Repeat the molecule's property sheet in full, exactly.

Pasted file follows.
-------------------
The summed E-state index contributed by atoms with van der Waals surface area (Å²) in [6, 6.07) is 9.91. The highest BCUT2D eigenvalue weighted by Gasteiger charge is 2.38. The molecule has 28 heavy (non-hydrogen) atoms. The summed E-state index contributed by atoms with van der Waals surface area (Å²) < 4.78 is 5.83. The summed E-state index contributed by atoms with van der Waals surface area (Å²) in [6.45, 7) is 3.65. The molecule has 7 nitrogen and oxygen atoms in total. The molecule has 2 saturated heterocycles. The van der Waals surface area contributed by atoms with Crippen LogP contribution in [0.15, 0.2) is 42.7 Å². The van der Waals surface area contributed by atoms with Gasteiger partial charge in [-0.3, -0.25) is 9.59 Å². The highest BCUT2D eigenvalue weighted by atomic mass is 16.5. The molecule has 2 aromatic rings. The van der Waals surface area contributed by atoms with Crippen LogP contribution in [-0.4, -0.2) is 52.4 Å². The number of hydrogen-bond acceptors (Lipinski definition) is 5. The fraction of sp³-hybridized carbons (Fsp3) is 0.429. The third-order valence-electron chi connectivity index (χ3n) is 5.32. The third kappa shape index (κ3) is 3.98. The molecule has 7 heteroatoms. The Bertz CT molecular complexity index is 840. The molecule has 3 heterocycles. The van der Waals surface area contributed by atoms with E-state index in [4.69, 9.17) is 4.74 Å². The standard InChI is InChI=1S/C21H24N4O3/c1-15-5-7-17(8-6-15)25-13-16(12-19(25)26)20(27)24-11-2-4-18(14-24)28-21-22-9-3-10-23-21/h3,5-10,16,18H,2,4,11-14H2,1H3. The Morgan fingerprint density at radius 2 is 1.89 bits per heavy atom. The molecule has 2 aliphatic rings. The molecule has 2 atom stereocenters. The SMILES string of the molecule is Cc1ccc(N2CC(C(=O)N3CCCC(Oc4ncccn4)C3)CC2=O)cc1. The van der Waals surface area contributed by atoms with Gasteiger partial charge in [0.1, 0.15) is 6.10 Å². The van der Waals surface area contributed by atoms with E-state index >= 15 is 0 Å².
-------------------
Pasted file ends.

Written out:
The summed E-state index contributed by atoms with van der Waals surface area (Å²) in [6, 6.07) is 9.91. The highest BCUT2D eigenvalue weighted by Gasteiger charge is 2.38. The molecule has 28 heavy (non-hydrogen) atoms. The summed E-state index contributed by atoms with van der Waals surface area (Å²) < 4.78 is 5.83. The summed E-state index contributed by atoms with van der Waals surface area (Å²) in [6.45, 7) is 3.65. The molecule has 7 nitrogen and oxygen atoms in total. The molecule has 2 saturated heterocycles. The van der Waals surface area contributed by atoms with Crippen LogP contribution in [0.15, 0.2) is 42.7 Å². The van der Waals surface area contributed by atoms with Gasteiger partial charge in [-0.3, -0.25) is 9.59 Å². The highest BCUT2D eigenvalue weighted by atomic mass is 16.5. The molecule has 2 aromatic rings. The van der Waals surface area contributed by atoms with Crippen LogP contribution in [-0.4, -0.2) is 52.4 Å². The number of hydrogen-bond acceptors (Lipinski definition) is 5. The fraction of sp³-hybridized carbons (Fsp3) is 0.429. The third-order valence-electron chi connectivity index (χ3n) is 5.32. The third kappa shape index (κ3) is 3.98. The molecule has 7 heteroatoms. The Bertz CT molecular complexity index is 840. The molecule has 3 heterocycles. The van der Waals surface area contributed by atoms with E-state index in [4.69, 9.17) is 4.74 Å². The standard InChI is InChI=1S/C21H24N4O3/c1-15-5-7-17(8-6-15)25-13-16(12-19(25)26)20(27)24-11-2-4-18(14-24)28-21-22-9-3-10-23-21/h3,5-10,16,18H,2,4,11-14H2,1H3. The Morgan fingerprint density at radius 2 is 1.89 bits per heavy atom. The molecule has 2 aliphatic rings. The molecule has 2 atom stereocenters. The SMILES string of the molecule is Cc1ccc(N2CC(C(=O)N3CCCC(Oc4ncccn4)C3)CC2=O)cc1. The van der Waals surface area contributed by atoms with Gasteiger partial charge in [0.1, 0.15) is 6.10 Å². The van der Waals surface area contributed by atoms with E-state index >= 15 is 0 Å².